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FDA’s Imperiled Funding Threatens Drug Approval Revamp, Staffing

July 20, 2022, 9:25 AM

An impasse among congressional leaders on industry fees to the FDA could force the agency to let go of thousands of employees and lose out on changes to its fast-track drug pathway, former officials and policy watchers warn.

Legislation reauthorizing the user fees that help fund the Food and Drug Administration came into question last week when Sen. Richard Burr (R-N.C.), ranking member of the Senate health committee, seemingly walked away from months of negotiations. The deadline to reauthorize the fees is Sept. 30.

Burr introduced his own, stripped-down legislation that omits several additions from the version (S. 4348) that the Health, Education, Labor, and Pensions Committee advanced in June, particularly a proposed revamp to the accelerated approval pathway that gained renewed scrutiny after Biogen Inc.‘s Alzheimer’s drug approval.

Manufacturers of prescription drugs, medical devices, generic drugs, and biosimilar products pay user fees to the FDA to help speed up product reviews. In exchange, the agency agrees to meet specific performance goals, including adding staff and releasing guidance to help companies develop more complete applications. For fiscal 2021, the total FDA budget was $6.1 billion, with 46%, or $2.8 billion, paid for by industry user fees.

House and Senate leaders previously said they wanted to have an agreement done by August, but Burr’s break from his fellow negotiators has made reaching that goal unlikely. But former top agency officials, industry groups, and policy analysts say a compromise is still doable, especially since no deal would have profound implications on the agency’s ability to carry out long-term changes and meet its timeline for product approvals.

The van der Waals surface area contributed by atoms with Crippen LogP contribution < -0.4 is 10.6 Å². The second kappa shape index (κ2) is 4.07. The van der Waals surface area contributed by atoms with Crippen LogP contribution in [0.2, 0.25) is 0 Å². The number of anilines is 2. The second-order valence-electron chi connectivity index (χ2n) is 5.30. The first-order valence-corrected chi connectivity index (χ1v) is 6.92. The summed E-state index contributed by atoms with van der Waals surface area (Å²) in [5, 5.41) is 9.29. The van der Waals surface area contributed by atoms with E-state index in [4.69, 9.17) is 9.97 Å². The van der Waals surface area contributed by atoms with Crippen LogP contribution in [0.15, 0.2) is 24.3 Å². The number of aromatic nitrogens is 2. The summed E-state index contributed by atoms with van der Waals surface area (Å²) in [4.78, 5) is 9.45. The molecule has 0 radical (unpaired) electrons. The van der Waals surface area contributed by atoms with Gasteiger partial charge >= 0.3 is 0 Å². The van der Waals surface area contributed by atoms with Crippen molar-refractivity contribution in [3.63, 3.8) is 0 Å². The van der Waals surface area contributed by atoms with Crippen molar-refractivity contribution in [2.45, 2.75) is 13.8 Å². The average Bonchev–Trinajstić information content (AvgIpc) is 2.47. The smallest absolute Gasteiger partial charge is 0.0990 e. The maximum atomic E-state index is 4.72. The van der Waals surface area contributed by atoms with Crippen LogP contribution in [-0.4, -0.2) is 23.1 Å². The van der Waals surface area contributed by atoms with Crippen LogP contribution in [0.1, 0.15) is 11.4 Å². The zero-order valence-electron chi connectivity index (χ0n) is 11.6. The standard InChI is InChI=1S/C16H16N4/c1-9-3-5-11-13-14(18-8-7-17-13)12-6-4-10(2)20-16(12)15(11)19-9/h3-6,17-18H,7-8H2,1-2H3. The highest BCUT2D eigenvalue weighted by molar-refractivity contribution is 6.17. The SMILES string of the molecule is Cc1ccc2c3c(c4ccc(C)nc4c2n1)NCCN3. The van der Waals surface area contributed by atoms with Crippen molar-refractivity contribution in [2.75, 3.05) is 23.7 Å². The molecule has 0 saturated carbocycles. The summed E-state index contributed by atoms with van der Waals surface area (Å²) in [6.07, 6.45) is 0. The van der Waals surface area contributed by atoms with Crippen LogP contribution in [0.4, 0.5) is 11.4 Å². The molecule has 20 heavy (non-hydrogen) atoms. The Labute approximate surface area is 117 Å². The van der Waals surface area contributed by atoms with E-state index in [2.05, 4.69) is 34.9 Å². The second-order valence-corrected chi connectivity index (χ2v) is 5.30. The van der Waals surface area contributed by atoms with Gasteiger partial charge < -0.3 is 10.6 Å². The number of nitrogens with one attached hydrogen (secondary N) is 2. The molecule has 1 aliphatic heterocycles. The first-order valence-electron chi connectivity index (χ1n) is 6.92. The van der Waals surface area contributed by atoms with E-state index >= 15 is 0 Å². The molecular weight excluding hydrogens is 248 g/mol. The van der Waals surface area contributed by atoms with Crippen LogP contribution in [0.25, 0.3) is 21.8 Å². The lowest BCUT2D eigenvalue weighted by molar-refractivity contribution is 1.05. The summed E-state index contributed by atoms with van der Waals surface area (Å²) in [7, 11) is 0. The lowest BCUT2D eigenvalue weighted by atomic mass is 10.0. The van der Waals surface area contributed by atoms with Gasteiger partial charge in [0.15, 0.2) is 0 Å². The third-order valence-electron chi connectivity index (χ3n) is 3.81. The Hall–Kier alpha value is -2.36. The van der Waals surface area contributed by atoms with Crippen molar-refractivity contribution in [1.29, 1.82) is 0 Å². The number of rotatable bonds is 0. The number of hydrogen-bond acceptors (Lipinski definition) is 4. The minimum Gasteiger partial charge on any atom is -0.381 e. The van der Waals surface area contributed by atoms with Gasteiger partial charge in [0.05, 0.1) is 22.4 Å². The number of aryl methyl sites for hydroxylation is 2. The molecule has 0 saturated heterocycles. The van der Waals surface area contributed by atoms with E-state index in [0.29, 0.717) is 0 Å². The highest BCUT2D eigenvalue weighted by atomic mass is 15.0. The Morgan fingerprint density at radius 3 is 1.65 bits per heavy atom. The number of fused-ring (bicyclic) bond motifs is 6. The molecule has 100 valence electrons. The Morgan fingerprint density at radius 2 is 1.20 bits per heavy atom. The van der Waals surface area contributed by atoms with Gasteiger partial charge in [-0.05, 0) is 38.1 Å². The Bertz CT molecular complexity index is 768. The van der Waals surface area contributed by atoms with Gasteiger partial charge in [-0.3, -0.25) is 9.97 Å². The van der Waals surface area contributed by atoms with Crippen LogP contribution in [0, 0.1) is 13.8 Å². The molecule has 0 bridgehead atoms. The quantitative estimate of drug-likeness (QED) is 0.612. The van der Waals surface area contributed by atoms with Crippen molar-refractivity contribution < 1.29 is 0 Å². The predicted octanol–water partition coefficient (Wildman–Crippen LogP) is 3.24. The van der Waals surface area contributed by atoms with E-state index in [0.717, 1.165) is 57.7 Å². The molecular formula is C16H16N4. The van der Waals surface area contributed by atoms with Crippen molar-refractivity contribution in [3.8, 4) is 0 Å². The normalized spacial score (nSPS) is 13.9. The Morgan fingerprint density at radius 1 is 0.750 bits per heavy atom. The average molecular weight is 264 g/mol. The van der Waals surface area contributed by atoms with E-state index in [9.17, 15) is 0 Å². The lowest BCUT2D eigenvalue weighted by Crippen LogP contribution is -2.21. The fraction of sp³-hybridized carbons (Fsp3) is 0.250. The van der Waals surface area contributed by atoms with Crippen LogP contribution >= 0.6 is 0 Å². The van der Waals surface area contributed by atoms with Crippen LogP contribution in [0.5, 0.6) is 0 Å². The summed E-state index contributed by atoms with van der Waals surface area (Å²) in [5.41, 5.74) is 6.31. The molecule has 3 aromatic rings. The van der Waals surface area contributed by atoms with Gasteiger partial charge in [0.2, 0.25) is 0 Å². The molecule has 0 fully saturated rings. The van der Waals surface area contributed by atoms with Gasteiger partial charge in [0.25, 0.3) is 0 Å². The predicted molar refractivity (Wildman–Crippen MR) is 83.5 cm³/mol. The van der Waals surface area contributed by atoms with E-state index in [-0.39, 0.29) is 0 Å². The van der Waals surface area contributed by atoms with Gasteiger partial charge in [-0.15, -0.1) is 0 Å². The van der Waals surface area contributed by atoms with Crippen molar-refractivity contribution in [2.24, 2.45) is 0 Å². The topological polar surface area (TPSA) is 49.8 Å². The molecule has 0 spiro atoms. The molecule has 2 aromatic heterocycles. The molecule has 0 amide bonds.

The FDA will need to “start making decisions about what work they have the funding to continue to do,” said Stacy Cline Amin, former chief counsel at the FDA who also previously served in various staff roles for the Senate health panel.

It “would be very devastating if it went past September 30” when the current user fee agreement expires, she said. Nearly half of the FDA’s budget for the drug and device industries comes from user fees, with much of it going to employee salaries.

A Republican aide familiar with the discussions told Bloomberg Law that congressional staff are looking for areas of agreement and discussing a path forward, but noted that no major changes have been agreed upont. Burr also said he is in ongoing talks with other congressional leaders.

House Energy and Commerce Committee Chair Frank Pallone, Jr. (D-N.J.) and ranking member Cathy McMorris Rodgers (R-Wash.) said they want the Senate to vote on the version the House passed (H.R. 7667) in June, arguing that it offers “the strongest and best path forward to ensure this reaches the president’s desk.”

Pallone told Bloomberg Law Tuesday that “we’re working with” the Senate “to see if we can get something done.”

Agency Change

FDA Commissioner Robert M. Califf warned recently that the agency wouldn’t be able to function properly if user fees aren’t reauthorized on time. Massive layoffs, as well as delays to approvals of new innovative drugs and devices, are certain to occur if user fees aren’t passed by the deadline, Califf said in a webinar with the Alliance for a Stronger FDA.

“We’ll review products as quickly as we can, but the timelines go away and the commitment to the timelines goes away” without user fees, Califf said.

User fees, which are reauthorized every five years, are considered must-pass legislation and a vehicle for broader agency reform that it now risks losing with Burr’s stripped-down proposal.

“While we appreciate Senator Burr’s thoughts as always, what we really need to do is move the user fees forward,” Julie Reed, executive director of the Biosimilars Forum, said in an interview.

The House voted 392-28 under suspension of the rules to pass its own user fee package June 8. Language added to the House package aims to encourage pediatric cancer research and boost diversity among clinical trials.